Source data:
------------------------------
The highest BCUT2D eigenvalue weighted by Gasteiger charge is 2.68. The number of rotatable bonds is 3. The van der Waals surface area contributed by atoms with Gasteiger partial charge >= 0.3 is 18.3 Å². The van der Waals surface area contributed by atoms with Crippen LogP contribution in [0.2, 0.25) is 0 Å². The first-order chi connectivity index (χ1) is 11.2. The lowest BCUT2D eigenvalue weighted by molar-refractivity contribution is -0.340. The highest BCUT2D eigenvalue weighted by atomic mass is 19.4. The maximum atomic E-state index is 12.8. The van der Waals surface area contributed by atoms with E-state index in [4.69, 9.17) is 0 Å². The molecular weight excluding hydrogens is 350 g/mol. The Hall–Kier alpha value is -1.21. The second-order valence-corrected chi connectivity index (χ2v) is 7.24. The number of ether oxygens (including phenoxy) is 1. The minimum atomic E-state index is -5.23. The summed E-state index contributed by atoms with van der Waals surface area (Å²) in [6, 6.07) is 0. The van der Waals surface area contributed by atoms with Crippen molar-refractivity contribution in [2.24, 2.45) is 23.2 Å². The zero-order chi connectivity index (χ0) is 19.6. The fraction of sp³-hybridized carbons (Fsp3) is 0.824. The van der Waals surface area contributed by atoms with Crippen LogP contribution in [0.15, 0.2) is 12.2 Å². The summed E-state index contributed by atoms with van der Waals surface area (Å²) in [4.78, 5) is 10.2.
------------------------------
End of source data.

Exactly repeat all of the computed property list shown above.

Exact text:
The highest BCUT2D eigenvalue weighted by Gasteiger charge is 2.68. The number of rotatable bonds is 3. The van der Waals surface area contributed by atoms with Gasteiger partial charge >= 0.3 is 18.3 Å². The van der Waals surface area contributed by atoms with Crippen LogP contribution in [0.2, 0.25) is 0 Å². The first-order chi connectivity index (χ1) is 11.2. The lowest BCUT2D eigenvalue weighted by molar-refractivity contribution is -0.340. The highest BCUT2D eigenvalue weighted by atomic mass is 19.4. The maximum atomic E-state index is 12.8. The van der Waals surface area contributed by atoms with E-state index in [4.69, 9.17) is 0 Å². The molecular weight excluding hydrogens is 350 g/mol. The Hall–Kier alpha value is -1.21. The second-order valence-corrected chi connectivity index (χ2v) is 7.24. The number of ether oxygens (including phenoxy) is 1. The minimum atomic E-state index is -5.23. The summed E-state index contributed by atoms with van der Waals surface area (Å²) in [6, 6.07) is 0. The van der Waals surface area contributed by atoms with Crippen molar-refractivity contribution in [2.24, 2.45) is 23.2 Å². The zero-order chi connectivity index (χ0) is 19.6. The fraction of sp³-hybridized carbons (Fsp3) is 0.824. The van der Waals surface area contributed by atoms with Crippen LogP contribution in [0.15, 0.2) is 12.2 Å². The summed E-state index contributed by atoms with van der Waals surface area (Å²) in [4.78, 5) is 10.2.